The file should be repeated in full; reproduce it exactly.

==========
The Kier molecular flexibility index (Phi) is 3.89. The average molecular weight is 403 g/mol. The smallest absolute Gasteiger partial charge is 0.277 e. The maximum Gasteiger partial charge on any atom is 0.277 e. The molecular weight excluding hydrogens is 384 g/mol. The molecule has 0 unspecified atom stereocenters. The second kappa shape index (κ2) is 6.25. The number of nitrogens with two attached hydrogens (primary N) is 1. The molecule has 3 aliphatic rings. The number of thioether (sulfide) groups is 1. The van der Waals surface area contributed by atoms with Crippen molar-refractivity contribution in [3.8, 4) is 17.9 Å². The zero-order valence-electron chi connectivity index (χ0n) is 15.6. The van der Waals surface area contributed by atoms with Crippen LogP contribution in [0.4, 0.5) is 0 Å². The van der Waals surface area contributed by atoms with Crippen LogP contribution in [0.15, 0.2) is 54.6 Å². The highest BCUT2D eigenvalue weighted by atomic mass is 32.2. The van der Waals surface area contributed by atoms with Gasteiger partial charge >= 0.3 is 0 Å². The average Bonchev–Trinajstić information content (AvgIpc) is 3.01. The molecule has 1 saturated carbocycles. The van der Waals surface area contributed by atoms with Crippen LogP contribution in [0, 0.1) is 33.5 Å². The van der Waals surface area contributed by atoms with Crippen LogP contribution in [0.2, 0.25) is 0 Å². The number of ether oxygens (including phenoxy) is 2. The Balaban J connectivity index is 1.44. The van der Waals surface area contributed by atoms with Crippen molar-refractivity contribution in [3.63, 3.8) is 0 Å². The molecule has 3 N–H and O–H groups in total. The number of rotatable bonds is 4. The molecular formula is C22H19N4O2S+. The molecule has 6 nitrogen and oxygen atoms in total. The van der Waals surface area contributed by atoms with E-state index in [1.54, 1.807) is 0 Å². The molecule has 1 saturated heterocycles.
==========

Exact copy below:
The Kier molecular flexibility index (Phi) is 3.89. The average molecular weight is 403 g/mol. The smallest absolute Gasteiger partial charge is 0.277 e. The maximum Gasteiger partial charge on any atom is 0.277 e. The molecular weight excluding hydrogens is 384 g/mol. The molecule has 0 unspecified atom stereocenters. The second kappa shape index (κ2) is 6.25. The number of nitrogens with two attached hydrogens (primary N) is 1. The molecule has 3 aliphatic rings. The number of thioether (sulfide) groups is 1. The van der Waals surface area contributed by atoms with Crippen molar-refractivity contribution in [3.8, 4) is 17.9 Å². The zero-order valence-electron chi connectivity index (χ0n) is 15.6. The van der Waals surface area contributed by atoms with Crippen LogP contribution in [0.4, 0.5) is 0 Å². The van der Waals surface area contributed by atoms with Crippen LogP contribution in [0.15, 0.2) is 54.6 Å². The highest BCUT2D eigenvalue weighted by atomic mass is 32.2. The van der Waals surface area contributed by atoms with Gasteiger partial charge >= 0.3 is 0 Å². The average Bonchev–Trinajstić information content (AvgIpc) is 3.01. The molecule has 1 saturated carbocycles. The van der Waals surface area contributed by atoms with Crippen LogP contribution in [0, 0.1) is 33.5 Å². The van der Waals surface area contributed by atoms with Crippen LogP contribution in [0.2, 0.25) is 0 Å². The number of ether oxygens (including phenoxy) is 2. The Balaban J connectivity index is 1.44. The van der Waals surface area contributed by atoms with Crippen molar-refractivity contribution in [3.63, 3.8) is 0 Å². The molecule has 3 N–H and O–H groups in total. The number of rotatable bonds is 4. The molecular formula is C22H19N4O2S+. The molecule has 6 nitrogen and oxygen atoms in total. The van der Waals surface area contributed by atoms with E-state index in [1.54, 1.807) is 0 Å². The molecule has 1 saturated heterocycles.